Fair Reimbursement for Part B Drugs

    In late 2020, the Academy and members urged lawmakers to halt CMS’ Most Favored Nation model, which was billed as a way to make U.S. drug prices more competitive with international rates, because it could prevent patients from getting timely access to sight-saving treatments. Because the Biden administration considers reforming Part B drug payments, we continue advocating for physicians to be kept whole and treated fairly.

    What’s Happening Today

    The Academy continues to advocate for withdrawing the Most Favored Nation model. It is on hold until the Biden administration determines how to proceed. Meanwhile supply chain disruptions are making it challenging for ophthalmology practices to get repackaged Avastin for patients. With increased Avastin shortages and rising prices, the Academy urges CMS and Medicare administrative contractors to make needed payment improvements.


    Vision Research Funding

    Increasing vision research funding for the National Institutes for Health (NIH) and the National Eye Institute (NEI) is a key Academy priority, and our advocacy is paying off.

    What’s Happening Today

    The Academy is advocating for Congress to increase NEI funding to $900 million and NIH funding to $46.1 billion for fiscal year 2022. The Biden budget proposal includes nearly $52 billion for NIH and $859 million for NEI. In addition, the Academy continues to support the Research Investment to Spark the Economy (RISE) Act, which if passed will provide $10 billion to NIH to address the negative effects of COVID-19 on research projects.


    VA National Standards of Practice

    The U.S. Department of Veterans Affairs (VA) issued a rule last year that preempts state scope of practice laws and would establish “national standards of practice” for VA health care professionals. Although the rule stopped short of establishing these standards, the Academy and physicians are concerned it would expand nonphysician providers’ scope of practice and lower veterans’ standard of care.

    What’s Happening Today

    The Academy urges the VA to rescind its rule and is educating members of Congress on how it would lower the standard of care at veterans’ facilities.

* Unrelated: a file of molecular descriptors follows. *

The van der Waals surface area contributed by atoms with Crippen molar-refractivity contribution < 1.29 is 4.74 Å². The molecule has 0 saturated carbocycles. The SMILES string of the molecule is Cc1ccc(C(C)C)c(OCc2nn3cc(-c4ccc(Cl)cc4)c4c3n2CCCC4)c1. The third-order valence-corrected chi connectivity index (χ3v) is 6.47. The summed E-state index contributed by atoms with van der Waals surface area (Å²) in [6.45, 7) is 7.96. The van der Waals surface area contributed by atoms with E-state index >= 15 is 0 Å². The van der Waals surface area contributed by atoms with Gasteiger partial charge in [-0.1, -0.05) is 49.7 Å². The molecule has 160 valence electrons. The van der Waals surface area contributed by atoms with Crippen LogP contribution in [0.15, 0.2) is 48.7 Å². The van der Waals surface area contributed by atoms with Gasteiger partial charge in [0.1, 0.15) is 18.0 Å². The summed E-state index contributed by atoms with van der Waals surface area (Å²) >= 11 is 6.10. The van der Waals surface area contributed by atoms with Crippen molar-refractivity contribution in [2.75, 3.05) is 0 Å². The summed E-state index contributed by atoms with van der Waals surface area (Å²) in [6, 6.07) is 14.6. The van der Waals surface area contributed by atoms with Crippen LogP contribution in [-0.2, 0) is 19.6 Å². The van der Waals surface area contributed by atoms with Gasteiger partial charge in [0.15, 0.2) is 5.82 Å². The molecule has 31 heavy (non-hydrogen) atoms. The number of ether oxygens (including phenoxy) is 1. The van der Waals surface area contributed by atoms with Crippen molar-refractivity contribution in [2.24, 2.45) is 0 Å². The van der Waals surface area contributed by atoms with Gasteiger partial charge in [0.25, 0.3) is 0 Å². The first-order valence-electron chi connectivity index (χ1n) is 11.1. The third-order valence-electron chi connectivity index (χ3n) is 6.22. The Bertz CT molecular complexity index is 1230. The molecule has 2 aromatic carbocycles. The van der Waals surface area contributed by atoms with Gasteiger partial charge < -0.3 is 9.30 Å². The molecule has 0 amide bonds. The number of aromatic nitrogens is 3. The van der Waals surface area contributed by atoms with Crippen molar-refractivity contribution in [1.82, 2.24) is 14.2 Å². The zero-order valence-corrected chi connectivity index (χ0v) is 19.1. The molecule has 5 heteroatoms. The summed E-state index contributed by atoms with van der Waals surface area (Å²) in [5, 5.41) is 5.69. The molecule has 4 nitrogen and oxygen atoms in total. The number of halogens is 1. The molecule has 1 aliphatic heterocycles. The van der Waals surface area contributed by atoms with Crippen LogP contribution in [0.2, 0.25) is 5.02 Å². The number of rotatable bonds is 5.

State Scope of Practice Laws

    The number of states across the country with harmful optometric scope laws is growing. The Surgical Scope Fund is needed now more than ever to help states facing dangerous scope legislation preserve surgery by surgeons and patient safety.

    What’s Happening Today

    In Mississippi and Wyoming, lawmakers passed dangerous optometric surgery bills in 2021 despite ophthalmology’s efforts. However, we successfully defeated legislation that would have allowed optometrists in Alabama, Florida, Oregon and Texas to perform eye surgery. We blocked a Utah regulatory initiative, helped enact an early eye drop prescription refill legislation in Arkansas and a medical waste bill in Illinois. Members and the Academy’s Surgical Scope Fund supported these patient victories.


    The IRIS Registry and MIPS Bonuses

    The Academy’s IRIS® (Intelligent Research in Sight) Registry continues to be the best tool for achieving success in the Merit-Based Incentive Payment System (MIPS). Ophthalmologists in practices whose electronic health records are integrated with the IRIS Registry tend to have higher MIPS scores.

    What’s Happening Today

    Most ophthalmologists who reported data in 2019 for MIPS through the IRIS Registry achieved a perfect score and saw a 1.79% bonus in 2021. More than 85% of IRIS Registry participants qualified for the superior bonus in 2021 based on 2019 performance. No ophthalmologist who submitted MIPS through the IRIS Registry received a penalty.